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The laptop is dead

Mike Elgan | April 3, 2017
Here's my open-and-shut case on why the venerable laptop is on its way out

The ban may have been implemented in response to two recent laptop bomb explosions — one blowing a hole in an airplane flying from from Somalia to Djibouti and the other wounding six people in a Somali airport. These events coincided with intelligence chatter finding increasing sophistication by Al Qaida in building laptop bombs.

One congressman said at a recent security conference that more countries would be joining the ban.

There are several assumptions we can make about the ban.

First, like so many security measures, the ban may spread globally and eventually include all flights. For the next few years, it may become impossible to use a laptop on a commercial flight.

Second, such a ban will affect laptop sales. Many travelers won't want to place an expensive laptop in checked luggage for fear of loss or theft. The general fear, uncertainty and doubt around laptops on airplanes is enough to change consumer behavior. And the frequent flier is the laptop industry's best customer base.

Third, the ban will be an incentive to develop alternatives so passengers can travel without laptops.

Wait, what alternatives?


The docking smartphone alternative

Samsung announced this week its upcoming Galaxy S8 and S8+ smartphones, and the public is impressed. But even more impressive is a Galaxy S8 peripheral called the DeX Station.

The DeX is a smartphone dock into which you plug a keyboard, mouse and monitor. DeX enables you to use your Galaxy S8 as a desktop PC. (Instead of a monitor, you can also plug in a TV or projector.) The dock outputs at a 4K resolution, and it supports Ethernet for faster connections.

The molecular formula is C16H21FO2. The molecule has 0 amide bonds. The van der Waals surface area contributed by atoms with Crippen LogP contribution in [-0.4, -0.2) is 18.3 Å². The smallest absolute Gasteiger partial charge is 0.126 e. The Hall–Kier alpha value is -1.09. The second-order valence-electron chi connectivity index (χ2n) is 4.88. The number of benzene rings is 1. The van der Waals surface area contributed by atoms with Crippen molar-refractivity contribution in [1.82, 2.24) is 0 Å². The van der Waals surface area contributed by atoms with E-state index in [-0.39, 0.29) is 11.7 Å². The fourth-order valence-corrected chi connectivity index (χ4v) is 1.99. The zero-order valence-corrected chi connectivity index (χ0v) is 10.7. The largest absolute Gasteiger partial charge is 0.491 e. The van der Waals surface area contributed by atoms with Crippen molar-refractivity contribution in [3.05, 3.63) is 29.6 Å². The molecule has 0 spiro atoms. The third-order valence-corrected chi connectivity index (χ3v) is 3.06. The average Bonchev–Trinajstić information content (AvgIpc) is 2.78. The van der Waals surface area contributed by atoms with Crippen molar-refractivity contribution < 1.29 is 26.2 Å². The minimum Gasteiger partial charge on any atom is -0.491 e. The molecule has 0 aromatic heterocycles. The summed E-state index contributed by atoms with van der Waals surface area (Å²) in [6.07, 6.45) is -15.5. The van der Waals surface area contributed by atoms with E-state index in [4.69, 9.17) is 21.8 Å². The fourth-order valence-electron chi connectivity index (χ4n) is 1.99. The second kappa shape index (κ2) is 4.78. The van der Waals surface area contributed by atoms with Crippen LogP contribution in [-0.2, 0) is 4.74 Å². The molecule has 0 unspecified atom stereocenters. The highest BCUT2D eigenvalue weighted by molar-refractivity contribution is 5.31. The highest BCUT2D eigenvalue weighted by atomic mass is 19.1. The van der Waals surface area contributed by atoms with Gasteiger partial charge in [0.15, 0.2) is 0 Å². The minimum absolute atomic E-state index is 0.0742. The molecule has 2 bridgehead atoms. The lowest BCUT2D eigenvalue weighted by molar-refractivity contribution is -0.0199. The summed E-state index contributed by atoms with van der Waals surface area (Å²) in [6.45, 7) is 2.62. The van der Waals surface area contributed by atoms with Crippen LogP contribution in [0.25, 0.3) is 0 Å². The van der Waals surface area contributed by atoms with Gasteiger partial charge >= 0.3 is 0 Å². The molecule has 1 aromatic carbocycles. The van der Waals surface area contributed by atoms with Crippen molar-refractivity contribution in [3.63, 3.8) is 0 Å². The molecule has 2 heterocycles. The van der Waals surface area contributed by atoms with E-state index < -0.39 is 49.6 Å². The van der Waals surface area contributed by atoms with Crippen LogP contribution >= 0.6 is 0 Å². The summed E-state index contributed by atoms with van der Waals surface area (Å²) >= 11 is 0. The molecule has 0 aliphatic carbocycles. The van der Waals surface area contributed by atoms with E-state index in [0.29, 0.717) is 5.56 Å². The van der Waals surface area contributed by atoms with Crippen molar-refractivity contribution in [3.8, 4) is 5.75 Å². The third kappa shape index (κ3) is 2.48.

I expect some of you business users to buy two — one permanently installed in your office and another in your home office. That would enable you to use your smartphone full time as your only device, even as you benefit from the giant screen, full-size keyboard goodness of a desktop PC everywhere you work.

You can take it with you on trips, and use it in hotel rooms to plug into the room's big TV.

Years ago, the use of a phone as a desktop PC wasn't practical. But now, thanks to the cloud and the emergence of strong, even enterprise-capable apps for Android phones, a smartphone docking setup makes perfect sense.

The DeX Station costs $149.99 and ships in late April, according to Samsung.

At that price, you still can get a bigger screen and better keyboard than what you get on a laptop, and at a fraction of the price — even if you have to go out and buy a monitor, keyboard and mouse.


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